Jackie Robinson broke baseball’s color barrier. Everyone knows that. What most people these days don’t know is just how remarkable a feat he achieved in doing so. Fortunately, historian Jonathan Mercantini is working to rectify this shortcoming.
According to Kean University’s website, Dr. Mercantini’s primary fields of expertise include Colonial and Revolutionary America, the American South and the state of New Jersey. He currently serves as the Chair of Kean University’s Department of History. When not occupied in that capacity, he’s a busy man. He is editing an on-line edition of the papers of John and Susan Kean. Tangential to that endeavor, he’s also involved with museum exhibits regarding the same family. In addition, he’s preparing an original piece for the New Jersey Historical Commission while co-authoring scripts for the documentary series It Happened Here – New Jersey.
But what has Dr. Mecantini done lately? Well, on May 8th, he delivered a lecture at the Moorestown Library titled “The Rise and Fall of the Negro Leagues.” The event concluded this season’s History Speaks Series sponsored by the Historical Society of Moorestown.
Dr. Mercantini opened his remarks by clearing up a popular misconception. Jackie Robinson wasn’t the first African-American to play professional baseball. Moses Fleetwood Walker played for the Toledo Blue Stockings of the American Association in 1884. A few other African-American players followed him. Frank Grant played second base for the Buffalo Bisons of the International League from 1887 until 1888. Rube Foster pitched for the Chicago American Giants. That team played independently until 1920. At that time it joined the Negro National League: an organization Mr. Foster founded.
Segregation, Jim Crow laws and an unwritten agreement among baseball owners forced African-American baseball players out of the major leagues. Many did, however, play in places such as the Caribbean, Mexico and Cuba. From 1898 until 1946 they maintained their own baseball association in the United States.
Mr. Mercantini described the latter as a “precarious business model.” “The Negro Leagues” is a generic expression. It encompasses various organizations that formed and sometimes collapsed during the same season. This may be one reason why historians encounter difficulty when seeking primary sources on the topic.
The Negro Leagues included a number of characteristics that differentiated them from Major League Baseball. They developed their own version of the “Sunday Doubleheader.” Instead of the same teams playing two different games, these events featured two different ball clubs competing in each match up.
Teams engaged in “barnstorming.” This featured ball clubs travelling to different places to play the game. It allowed the fans to see players and teams they normally wouldn’t have had the opportunity to watch.
Dr. Mercantini compared the method of play to jazz. It featured an “aggressive, improvisational style of baseball.” Players such as Satchel Paige viewed the sport as a form of entertainment. On one occasion he instructed his outfielders not to take the field. “I’m going to strike ‘em out, anyway,” he told his team mates.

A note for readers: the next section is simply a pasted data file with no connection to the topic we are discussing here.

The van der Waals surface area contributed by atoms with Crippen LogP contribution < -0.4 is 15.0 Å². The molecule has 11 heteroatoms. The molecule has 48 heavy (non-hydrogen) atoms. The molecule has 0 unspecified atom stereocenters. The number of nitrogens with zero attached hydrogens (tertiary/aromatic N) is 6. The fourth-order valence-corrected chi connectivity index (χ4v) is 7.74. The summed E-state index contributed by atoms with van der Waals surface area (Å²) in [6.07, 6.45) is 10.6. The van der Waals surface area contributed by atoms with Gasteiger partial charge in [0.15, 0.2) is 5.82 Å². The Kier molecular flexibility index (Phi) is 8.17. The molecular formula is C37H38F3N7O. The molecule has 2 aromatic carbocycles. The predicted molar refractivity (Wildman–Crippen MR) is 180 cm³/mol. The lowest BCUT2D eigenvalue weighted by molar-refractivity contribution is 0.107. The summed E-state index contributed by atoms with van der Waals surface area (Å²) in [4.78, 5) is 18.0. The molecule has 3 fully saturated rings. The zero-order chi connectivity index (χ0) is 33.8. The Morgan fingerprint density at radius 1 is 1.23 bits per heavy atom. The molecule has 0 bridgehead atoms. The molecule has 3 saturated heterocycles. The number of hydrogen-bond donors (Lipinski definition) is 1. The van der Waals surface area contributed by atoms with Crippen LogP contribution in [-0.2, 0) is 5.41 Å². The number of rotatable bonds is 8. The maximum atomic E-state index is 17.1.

Jackie Robinson brought an aspect of this type of play to the majors. When he received the Rookie of the Year honor in 1947, he stole 26 bases. The player with the next highest total stole 14. Mr. Robinson also had a penchant for straight steals of home plate.
The East-West All-Star game served as the “showcase event” from 1933 through 1948. They drew better crowds than the ones Major League Baseball sponsored.
The peak era occurred from 1920 until 1950. During that period, baseball dominated American sports. From 1900 until 1947 they comprised the most successful African-American run business in the United States.
A revolutionary baseball innovation occurred in the Negro Leagues. In 1930 the Kansas City Monarchs became the first professional baseball team to play at night. The ball club owned its lighting system and transported it to other venues when they barnstormed.
New Jersey included a number of places where teams played. They were located in Newark, Patterson, Trenton and Atlantic City.
The Garden State also hosted the first integrated professional baseball game in the twentieth century. Prior to joining the Brooklyn Dodgers, Jackie Robinson played for their minor league affiliate, the Montreal Royals. In 1946, he made his debut on April 18, 1946 against the Jersey City Giants at Roosevelt Stadium.
Dr. Mercantini shared an interesting bit of trivia with the audience. To date, only one woman has been inducted into the Baseball Hall of Fame. Effa Manley received that honor for her work as the owner of New Jersey’s Newark Eagles from 1936 through 1948.
Perhaps inspired by the sports themed lecture, the Historical Society’s librarian decided to play the old “try and stump the historian” game. Stephanie Herz showed the speaker two photos of an African-American baseball club called the Moorestown Crescents. Both pictures dated from the nineteen teens.
Dr. Mercantini, himself a Moorestown resident, said that he’d never encountered any information regarding that organization. “I have homework!” He enthusiastically said. Let’s hope he uncovers some information and shares at a future History Speaks lecture.
Dr. Mercantini explained that due to baseball’s prominence in American culture, “Jackie Robinson could challenge white supremacy in a way no one else could.” Since its retirement by the league in 1997, his number 42 is now a fixture around Major League Baseball parks. Because of that it’s easy to forget about the struggle Jackie Robinson endured. Historians such as Dr. Mercantini and the enthusiastic history minded fans who listen to him are a promising sign that won’t occur.